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Strategic Habitat Conservation and Adaptive Strategies for the Conservation of Coqui Frogs in Puerto Rico

Project Information

Principal Investigator: Jaime Collazo, USGS North Carolina Cooperative Fish and Wildlife Research Unit
Proposed Project Completion: June 2023. This project is Phase II of Climate Change Implications for the Conservation of Amphibians in Tropical Environments.
Implements Science Plan Theme: Adaptation
Alberto Puente Rolon, University of Puerto Rico-Mayaguez
Eloy Martinez, Eastern Illinois University
Mitchell Eaton, Southeast Climate Adaptation Science Center
Rayna Bell, Smithsonian Institution
Adam J Terando, Southeast Climate Adaptation Science Center


The U.S. Fish and Wildlife Service and the Puerto Rico Department of Natural and Environmental Resources need to develop a plan of action to help the recovery of two endangered species in the genus Eleutherodactylus (commonly known as “coqui”), while also reducing the risk that 14 other coqui species would be added to the Endangered Species list. Prior work by these researchers has identified factors influencing life history for three representative species (E. wightmanae, E. britonni, and E. antillensis) including where species occur, their abundance, and key drivers of reproduction, all of which are driven by climate and land use change.

For this next research stage, this project will: (1) characterize the ability of the three representative species, plus the endangered E. juanriveroi, to cope with environmental stresses using a combination of laboratory and field experiments; (2) map the genetic structure of these species to learn about connections between different populations and identify centers of genetic diversity; and (3) assist agencies in the development of conservation strategies centered on two potential adaptation actions: relocating species to new habitats (i.e. translocations) and identifying habitats that could potentially be resilient to climate change.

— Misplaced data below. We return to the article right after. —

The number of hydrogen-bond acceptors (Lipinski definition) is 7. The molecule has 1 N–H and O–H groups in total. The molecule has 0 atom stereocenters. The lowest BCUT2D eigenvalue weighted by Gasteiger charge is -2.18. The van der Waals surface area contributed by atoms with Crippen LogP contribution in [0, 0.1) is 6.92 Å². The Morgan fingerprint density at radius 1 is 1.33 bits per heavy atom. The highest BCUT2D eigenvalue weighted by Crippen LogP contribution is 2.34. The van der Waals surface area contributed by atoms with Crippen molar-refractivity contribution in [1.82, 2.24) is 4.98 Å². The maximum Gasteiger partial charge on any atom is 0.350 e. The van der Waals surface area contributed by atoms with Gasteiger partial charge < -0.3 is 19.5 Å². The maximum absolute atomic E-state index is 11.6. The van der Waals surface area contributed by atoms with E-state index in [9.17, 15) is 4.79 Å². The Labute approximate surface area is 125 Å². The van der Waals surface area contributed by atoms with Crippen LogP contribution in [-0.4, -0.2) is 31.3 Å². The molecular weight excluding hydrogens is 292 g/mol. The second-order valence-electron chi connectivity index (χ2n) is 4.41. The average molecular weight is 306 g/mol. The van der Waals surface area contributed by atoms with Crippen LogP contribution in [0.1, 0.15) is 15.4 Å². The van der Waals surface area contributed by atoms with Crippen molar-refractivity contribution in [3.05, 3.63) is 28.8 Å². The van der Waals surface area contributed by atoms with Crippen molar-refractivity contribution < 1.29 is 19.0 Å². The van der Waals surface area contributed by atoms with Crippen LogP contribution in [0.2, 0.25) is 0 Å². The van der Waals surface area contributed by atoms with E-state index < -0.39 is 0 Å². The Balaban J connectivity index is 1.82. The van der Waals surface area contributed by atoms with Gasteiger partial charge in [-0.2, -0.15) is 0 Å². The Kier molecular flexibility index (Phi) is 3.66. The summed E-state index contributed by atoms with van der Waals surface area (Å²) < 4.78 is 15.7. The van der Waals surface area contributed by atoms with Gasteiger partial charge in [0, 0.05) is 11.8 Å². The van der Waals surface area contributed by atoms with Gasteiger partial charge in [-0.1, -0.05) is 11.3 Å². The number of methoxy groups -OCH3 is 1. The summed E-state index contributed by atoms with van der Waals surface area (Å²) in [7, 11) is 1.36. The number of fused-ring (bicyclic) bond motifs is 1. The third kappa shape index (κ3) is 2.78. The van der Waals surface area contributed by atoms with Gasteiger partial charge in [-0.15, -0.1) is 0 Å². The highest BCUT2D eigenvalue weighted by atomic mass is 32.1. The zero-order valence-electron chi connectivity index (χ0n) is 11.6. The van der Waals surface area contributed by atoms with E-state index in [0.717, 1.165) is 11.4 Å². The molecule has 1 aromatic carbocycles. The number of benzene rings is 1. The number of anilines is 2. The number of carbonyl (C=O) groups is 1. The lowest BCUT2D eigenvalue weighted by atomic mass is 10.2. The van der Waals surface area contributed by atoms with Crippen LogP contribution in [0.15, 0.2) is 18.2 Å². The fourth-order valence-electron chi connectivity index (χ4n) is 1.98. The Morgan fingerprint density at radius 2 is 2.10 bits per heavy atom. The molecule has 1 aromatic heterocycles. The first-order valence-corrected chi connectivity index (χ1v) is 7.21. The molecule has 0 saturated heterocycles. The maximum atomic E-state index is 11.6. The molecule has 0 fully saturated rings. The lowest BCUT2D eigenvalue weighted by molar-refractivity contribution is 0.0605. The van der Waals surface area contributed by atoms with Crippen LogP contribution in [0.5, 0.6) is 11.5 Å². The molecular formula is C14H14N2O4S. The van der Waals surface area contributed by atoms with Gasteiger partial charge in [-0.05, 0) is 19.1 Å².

The results of this research will help inform decision making on when it is best to begin consideration of translocations versus continuing to manage a population in its existing locations. This research will also help inform decision making on where the best ‘areas of conservation interest’ would be for translocated individuals. Ultimately, these methods will be applicable to other environmental change settings in the context of developing recovery plans and helping to prevent the listing of species.